Researchers from the University of St Andrews (Ellis and Astell, 2017) identified that unlike II, which relies on parts of the previous interactions being remembered, each communication episode for someone with dementia is new and fresh due to memory loss and requires adaption. Due to loss of cognitive ability and memory impairment, no assumptions can be made that particular gestures, smiles or movements will be remembered by the individual and therefore unlike II, in which the memory assimilates the repertoire of communication behaviours, each time AI is used to communicate it is as though it is for the first time.

As language ability declines in people with advanced dementia, then health professionals and caregivers are able to use the fundamental communication skills left to match and mirror the rhythms of behaviours to speak to the other person. The purpose of this is to converse with the person in an individual and non-verbal way. It is worth noting, however, that more often than not, the individuals will prefer to converse using the most sophisticated form of communication they have, i.e. speech over pointing. If speech is not available then the individual may rely more on movement and facial expressions (Ellis and Astell, 2017). Using this non-verbal approach widens the scope of interaction, and can also prevent the individual feeling embarrassed when trying to vocalise words they are unable to (Hubbard et al, 2002). Through the dementia process, a shared language develops, and may contain a whole repertoire of different communication behaviours (see Table 2). Ellis and Astell (2017) noted that when this technique is used then individuals display new levels of interest in others, physical contact with those around them improves, and they laugh more readily.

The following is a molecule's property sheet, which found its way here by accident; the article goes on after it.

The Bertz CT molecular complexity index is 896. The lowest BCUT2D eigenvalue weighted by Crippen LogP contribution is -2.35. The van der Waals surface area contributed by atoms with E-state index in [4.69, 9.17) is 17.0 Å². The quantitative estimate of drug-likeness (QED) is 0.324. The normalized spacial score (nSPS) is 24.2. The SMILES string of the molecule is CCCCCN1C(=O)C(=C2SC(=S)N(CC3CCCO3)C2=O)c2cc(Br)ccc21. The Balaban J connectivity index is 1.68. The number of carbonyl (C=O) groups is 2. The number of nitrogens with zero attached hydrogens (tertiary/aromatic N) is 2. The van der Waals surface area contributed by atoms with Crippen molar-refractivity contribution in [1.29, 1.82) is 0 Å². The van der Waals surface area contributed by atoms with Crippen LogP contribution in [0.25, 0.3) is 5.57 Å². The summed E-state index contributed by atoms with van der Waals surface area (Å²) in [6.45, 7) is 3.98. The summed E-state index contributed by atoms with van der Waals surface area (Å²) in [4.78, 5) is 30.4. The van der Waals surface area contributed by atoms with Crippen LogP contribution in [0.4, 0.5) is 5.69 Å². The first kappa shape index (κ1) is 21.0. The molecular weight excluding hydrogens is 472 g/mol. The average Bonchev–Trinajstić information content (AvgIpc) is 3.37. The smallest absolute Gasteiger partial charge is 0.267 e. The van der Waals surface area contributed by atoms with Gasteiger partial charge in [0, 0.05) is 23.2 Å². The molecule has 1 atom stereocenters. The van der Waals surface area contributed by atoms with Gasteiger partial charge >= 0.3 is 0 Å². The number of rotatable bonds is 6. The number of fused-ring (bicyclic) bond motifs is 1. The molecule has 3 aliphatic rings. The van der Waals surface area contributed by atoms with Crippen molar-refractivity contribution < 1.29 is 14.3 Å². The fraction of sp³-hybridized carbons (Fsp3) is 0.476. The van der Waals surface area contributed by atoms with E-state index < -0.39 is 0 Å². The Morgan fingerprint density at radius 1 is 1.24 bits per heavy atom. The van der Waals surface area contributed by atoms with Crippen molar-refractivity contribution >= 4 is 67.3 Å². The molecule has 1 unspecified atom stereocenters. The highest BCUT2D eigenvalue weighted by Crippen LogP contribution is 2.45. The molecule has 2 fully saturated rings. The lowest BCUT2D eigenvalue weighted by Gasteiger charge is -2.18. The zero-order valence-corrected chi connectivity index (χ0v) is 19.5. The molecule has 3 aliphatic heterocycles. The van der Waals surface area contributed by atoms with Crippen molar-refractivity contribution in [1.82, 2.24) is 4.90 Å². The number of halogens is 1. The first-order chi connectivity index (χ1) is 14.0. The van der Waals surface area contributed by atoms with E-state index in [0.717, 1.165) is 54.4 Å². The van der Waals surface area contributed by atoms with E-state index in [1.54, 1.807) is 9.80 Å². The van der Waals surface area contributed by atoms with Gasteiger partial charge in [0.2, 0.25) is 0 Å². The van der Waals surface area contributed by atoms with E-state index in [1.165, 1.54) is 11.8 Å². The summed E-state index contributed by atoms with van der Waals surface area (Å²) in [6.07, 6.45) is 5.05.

For AI to be used effectively, it is vital that additional non-verbal communication skills must also be used at the same time. SOLER (Table 3) (sit squarely, open posture, lean towards the other, eye contact, relax), devised by Egan (2001), is used widely within nurse education and offers a model of non-verbal communication that provides an effective base for AI to work. It stands to reason, because of the mirroring and matching technique fundamental to AI, that it is necessary to sit and squarely face the individual, while maintaining an open posture with arms unfolded. Communication will be enhanced by leaning forward, relaxing and maintaining eye contact. The correct positioning of hands and maintenance of eye contact is vital given that many repertoires of behaviour within AI involve eye gazes and hand movements.

Case Study